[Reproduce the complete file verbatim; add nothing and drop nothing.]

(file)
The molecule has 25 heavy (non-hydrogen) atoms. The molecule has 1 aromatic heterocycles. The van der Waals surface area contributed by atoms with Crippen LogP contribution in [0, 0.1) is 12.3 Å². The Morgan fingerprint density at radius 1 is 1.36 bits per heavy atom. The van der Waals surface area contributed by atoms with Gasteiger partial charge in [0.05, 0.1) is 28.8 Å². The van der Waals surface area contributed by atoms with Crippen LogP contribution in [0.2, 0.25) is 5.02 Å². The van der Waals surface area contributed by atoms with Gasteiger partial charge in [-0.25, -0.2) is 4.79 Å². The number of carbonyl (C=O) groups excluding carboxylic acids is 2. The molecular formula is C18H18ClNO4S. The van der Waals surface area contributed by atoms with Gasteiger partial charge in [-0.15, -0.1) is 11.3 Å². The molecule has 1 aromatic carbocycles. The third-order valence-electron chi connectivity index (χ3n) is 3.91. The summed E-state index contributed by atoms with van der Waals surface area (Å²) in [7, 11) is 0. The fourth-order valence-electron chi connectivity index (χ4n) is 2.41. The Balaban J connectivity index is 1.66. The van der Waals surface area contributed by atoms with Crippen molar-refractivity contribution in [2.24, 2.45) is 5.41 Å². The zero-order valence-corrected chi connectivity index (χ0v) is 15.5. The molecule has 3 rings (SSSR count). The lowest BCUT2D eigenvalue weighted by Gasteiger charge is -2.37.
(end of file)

The molecule has 25 heavy (non-hydrogen) atoms. The molecule has 1 aromatic heterocycles. The van der Waals surface area contributed by atoms with Crippen LogP contribution in [0, 0.1) is 12.3 Å². The Morgan fingerprint density at radius 1 is 1.36 bits per heavy atom. The van der Waals surface area contributed by atoms with Gasteiger partial charge in [0.05, 0.1) is 28.8 Å². The van der Waals surface area contributed by atoms with Crippen LogP contribution in [0.2, 0.25) is 5.02 Å². The van der Waals surface area contributed by atoms with Gasteiger partial charge in [-0.25, -0.2) is 4.79 Å². The number of carbonyl (C=O) groups excluding carboxylic acids is 2. The molecular formula is C18H18ClNO4S. The van der Waals surface area contributed by atoms with Gasteiger partial charge in [-0.15, -0.1) is 11.3 Å². The molecule has 1 aromatic carbocycles. The third-order valence-electron chi connectivity index (χ3n) is 3.91. The summed E-state index contributed by atoms with van der Waals surface area (Å²) in [7, 11) is 0. The fourth-order valence-electron chi connectivity index (χ4n) is 2.41. The Balaban J connectivity index is 1.66. The van der Waals surface area contributed by atoms with Crippen molar-refractivity contribution in [2.24, 2.45) is 5.41 Å². The zero-order valence-corrected chi connectivity index (χ0v) is 15.5. The molecule has 3 rings (SSSR count). The lowest BCUT2D eigenvalue weighted by Gasteiger charge is -2.37.